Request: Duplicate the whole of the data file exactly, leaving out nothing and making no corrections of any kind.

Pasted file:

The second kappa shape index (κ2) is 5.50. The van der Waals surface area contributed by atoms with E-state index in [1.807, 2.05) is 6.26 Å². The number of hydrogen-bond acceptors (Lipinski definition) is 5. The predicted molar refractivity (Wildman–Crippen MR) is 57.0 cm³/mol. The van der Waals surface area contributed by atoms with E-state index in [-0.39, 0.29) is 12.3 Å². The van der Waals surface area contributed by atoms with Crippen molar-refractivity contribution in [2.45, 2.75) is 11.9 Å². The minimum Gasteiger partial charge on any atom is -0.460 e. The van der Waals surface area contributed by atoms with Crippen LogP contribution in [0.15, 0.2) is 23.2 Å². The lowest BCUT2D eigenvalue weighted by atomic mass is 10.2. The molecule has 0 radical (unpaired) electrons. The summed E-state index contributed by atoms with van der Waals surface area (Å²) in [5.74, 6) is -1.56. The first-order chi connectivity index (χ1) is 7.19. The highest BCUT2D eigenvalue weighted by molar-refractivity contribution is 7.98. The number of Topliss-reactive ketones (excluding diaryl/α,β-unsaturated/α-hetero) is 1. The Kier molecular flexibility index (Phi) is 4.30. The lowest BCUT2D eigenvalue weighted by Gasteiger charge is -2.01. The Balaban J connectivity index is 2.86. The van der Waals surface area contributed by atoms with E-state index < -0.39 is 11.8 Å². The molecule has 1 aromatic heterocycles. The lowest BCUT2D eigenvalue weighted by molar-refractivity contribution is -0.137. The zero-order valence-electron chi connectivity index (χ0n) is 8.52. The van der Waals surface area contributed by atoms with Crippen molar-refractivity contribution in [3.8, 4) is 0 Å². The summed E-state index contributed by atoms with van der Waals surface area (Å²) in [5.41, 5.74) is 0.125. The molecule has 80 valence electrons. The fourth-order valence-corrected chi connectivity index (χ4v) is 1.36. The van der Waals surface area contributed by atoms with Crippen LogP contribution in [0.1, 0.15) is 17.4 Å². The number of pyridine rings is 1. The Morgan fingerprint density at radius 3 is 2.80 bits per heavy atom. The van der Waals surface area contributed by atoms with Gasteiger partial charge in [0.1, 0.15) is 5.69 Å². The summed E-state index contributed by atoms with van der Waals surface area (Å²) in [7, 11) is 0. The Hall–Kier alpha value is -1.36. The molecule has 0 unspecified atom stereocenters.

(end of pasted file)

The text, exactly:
The second kappa shape index (κ2) is 5.50. The van der Waals surface area contributed by atoms with E-state index in [1.807, 2.05) is 6.26 Å². The number of hydrogen-bond acceptors (Lipinski definition) is 5. The predicted molar refractivity (Wildman–Crippen MR) is 57.0 cm³/mol. The van der Waals surface area contributed by atoms with E-state index in [-0.39, 0.29) is 12.3 Å². The van der Waals surface area contributed by atoms with Crippen molar-refractivity contribution in [2.45, 2.75) is 11.9 Å². The minimum Gasteiger partial charge on any atom is -0.460 e. The van der Waals surface area contributed by atoms with Crippen LogP contribution in [0.15, 0.2) is 23.2 Å². The lowest BCUT2D eigenvalue weighted by atomic mass is 10.2. The molecule has 0 radical (unpaired) electrons. The summed E-state index contributed by atoms with van der Waals surface area (Å²) in [5.74, 6) is -1.56. The first-order chi connectivity index (χ1) is 7.19. The highest BCUT2D eigenvalue weighted by molar-refractivity contribution is 7.98. The number of Topliss-reactive ketones (excluding diaryl/α,β-unsaturated/α-hetero) is 1. The Kier molecular flexibility index (Phi) is 4.30. The lowest BCUT2D eigenvalue weighted by Gasteiger charge is -2.01. The Balaban J connectivity index is 2.86. The van der Waals surface area contributed by atoms with E-state index < -0.39 is 11.8 Å². The molecule has 1 aromatic heterocycles. The lowest BCUT2D eigenvalue weighted by molar-refractivity contribution is -0.137. The zero-order valence-electron chi connectivity index (χ0n) is 8.52. The van der Waals surface area contributed by atoms with Crippen molar-refractivity contribution in [3.8, 4) is 0 Å². The summed E-state index contributed by atoms with van der Waals surface area (Å²) in [5.41, 5.74) is 0.125. The molecule has 80 valence electrons. The fourth-order valence-corrected chi connectivity index (χ4v) is 1.36. The van der Waals surface area contributed by atoms with Crippen LogP contribution in [0.1, 0.15) is 17.4 Å². The number of pyridine rings is 1. The Morgan fingerprint density at radius 3 is 2.80 bits per heavy atom. The van der Waals surface area contributed by atoms with Gasteiger partial charge in [0.1, 0.15) is 5.69 Å². The summed E-state index contributed by atoms with van der Waals surface area (Å²) in [7, 11) is 0. The Hall–Kier alpha value is -1.36. The molecule has 0 unspecified atom stereocenters.